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I have recently been engaging more and more with my creative side by drawing, writing, and (trying to) playing piano. I have come to see mathematics as much more of a creative field of study than I have previously and it got me thinking...Is there any research into creativity or creative aspects of mathematics? Specifically, dealing with the teaching and learning of math, as we are teachers after all :)

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    $\begingroup$ One of my professors one day just stopped in the middle of lecture and stated along the lines of "Math is more of an art than science. There is an art to constructing beautiful proofs." $\endgroup$ – Chris C Mar 22 '15 at 16:10
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Yes, there is a growing literature at the nexus of mathematics education and creativity. The main name to know is Bharath Sriraman (google scholar) though the classic pieces to read for mathematical creativity are the book by Hadamard (see the answer of Lucas Virgili) as well as the chapter Mathematical Creation by Poincare that served to inspire the aforementioned work.

You may also wish to check out several earlier questions (to which I provided some sort of answer) that mention mathematical creativity; these include the following trio:

  1. MESE 4093: Moving From Rote Learning To Creative Thinking

  2. MESE 2236: Jason Padgett's “Struck by Genius”

  3. MESE 630: How can mathematics educators encourage innovation and creativity?

The above links and their many (many) references should give you a good start, and may lead you to refine your question into something more specific. I should also note that there is a literature on creativity and teaching that is not necessarily connected to mathematics, but which is in many cases (potentially) applicable! To this end, I think R. Keith Sawyer (google scholar) is producing some interesting work; see, e.g., his book Structure and Improvisation in Creative Teaching.

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    $\begingroup$ Sriraman: "social interaction, imagery, heuristics, intuition, and proof were the common characteristics of mathematical creativity." Thanks for this reference! $\endgroup$ – Joseph O'Rourke Mar 21 '15 at 22:58
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I believe you would like Jacques Hadamard, The Mathematician's Mind, which has changed the name since I've read it (it was called The Psychology of Invention in the Mathematical Field).

From the synopsis:

It appeared that inspiration could strike anytime, particularly after an individual had worked hard on a problem for days and then turned attention to another activity. In exploring this phenomenon, Hadamard produced one of the most famous and cogent cases for the existence of unconscious mental processes in mathematical invention and other forms of creativity.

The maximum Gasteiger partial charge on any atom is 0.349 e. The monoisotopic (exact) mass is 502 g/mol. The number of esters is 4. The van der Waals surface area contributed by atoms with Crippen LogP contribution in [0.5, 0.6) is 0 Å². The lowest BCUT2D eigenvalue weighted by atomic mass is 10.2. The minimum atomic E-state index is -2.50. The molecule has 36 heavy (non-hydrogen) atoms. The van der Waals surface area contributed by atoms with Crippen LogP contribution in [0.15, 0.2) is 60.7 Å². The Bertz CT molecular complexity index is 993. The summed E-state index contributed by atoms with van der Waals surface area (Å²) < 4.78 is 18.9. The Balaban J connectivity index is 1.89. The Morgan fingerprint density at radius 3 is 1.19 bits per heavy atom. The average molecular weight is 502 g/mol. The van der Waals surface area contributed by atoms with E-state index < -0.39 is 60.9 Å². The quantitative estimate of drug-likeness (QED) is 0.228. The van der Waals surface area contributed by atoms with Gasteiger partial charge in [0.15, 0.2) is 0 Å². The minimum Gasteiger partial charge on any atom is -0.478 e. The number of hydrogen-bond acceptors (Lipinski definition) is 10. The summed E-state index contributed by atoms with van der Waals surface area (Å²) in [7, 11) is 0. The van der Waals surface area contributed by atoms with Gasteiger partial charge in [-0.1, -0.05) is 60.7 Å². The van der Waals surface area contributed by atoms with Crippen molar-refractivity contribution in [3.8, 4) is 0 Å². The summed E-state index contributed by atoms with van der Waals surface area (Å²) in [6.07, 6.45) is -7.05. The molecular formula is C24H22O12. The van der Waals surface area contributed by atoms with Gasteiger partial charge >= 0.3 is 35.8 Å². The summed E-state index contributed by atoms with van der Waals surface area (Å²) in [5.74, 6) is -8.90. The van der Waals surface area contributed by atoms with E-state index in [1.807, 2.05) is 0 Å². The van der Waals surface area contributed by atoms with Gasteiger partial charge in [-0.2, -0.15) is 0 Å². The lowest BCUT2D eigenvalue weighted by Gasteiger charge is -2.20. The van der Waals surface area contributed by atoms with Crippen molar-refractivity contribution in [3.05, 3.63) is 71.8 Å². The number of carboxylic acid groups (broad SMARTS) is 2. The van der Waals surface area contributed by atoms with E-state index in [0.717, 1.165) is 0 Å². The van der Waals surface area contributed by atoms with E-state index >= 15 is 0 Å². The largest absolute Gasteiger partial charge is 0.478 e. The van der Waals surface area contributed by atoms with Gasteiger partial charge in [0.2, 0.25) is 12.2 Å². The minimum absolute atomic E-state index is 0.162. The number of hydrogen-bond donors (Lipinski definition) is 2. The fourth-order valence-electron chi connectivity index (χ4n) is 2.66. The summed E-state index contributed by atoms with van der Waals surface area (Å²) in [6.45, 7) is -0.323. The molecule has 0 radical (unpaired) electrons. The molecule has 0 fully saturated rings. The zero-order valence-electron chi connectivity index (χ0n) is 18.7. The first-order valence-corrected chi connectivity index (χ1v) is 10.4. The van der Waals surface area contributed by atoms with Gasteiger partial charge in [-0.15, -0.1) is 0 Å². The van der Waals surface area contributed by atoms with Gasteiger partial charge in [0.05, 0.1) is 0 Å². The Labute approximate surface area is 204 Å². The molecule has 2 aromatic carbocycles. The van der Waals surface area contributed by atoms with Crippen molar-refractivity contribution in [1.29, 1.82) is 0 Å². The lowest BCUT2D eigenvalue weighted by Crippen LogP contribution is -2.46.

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If you are looking for information about relation math and creativity, you should take in mind something about intuition. This topic is very important in the field of mathematics education. For it, you may read Fischbein's book.

Fischbein, E. (1987). Intuition in science and mathematics: An educational approach (Vol. 5). Springer Science & Business Media.

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Decided on elaborating my comment.

You might find the article The experience of mathematical beauty and its neural correlates (Front. Hum. Neurosci., 13 February 2014 | doi: 10.3389/fnhum.2014.00068) interesting. They found that some mathematics (such as $e^{i \pi} +1 = 0$) activates similar parts of the brain for mathematicians that viewing a work of art or other sources does. Thus there is an art to creating proofs, equations, and statements in aesthetically pleasing ways.

The BBC has a nice article on it: Mathematics: Why the brain sees maths as beauty.

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    $\begingroup$ My recollection from when I read this study was that it wasn't clear, to me, that the mathematicians were experiencing the mathematics underlying the presented formulae, or whether it was a matter of the representations (so that Euler's identity looks more appealing than a Ramanujan morass based more on its compactness/parsimony than because of the mathematics it encodes). $\endgroup$ – Benjamin Dickman Mar 22 '15 at 18:17
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    $\begingroup$ That is a good distinction. I would say it, at least, shows that we can strive for an aesthetically pleasing formulation of the mathematics. It is always good to go back over a proof looking for refinements. $\endgroup$ – Chris C Mar 23 '15 at 2:33

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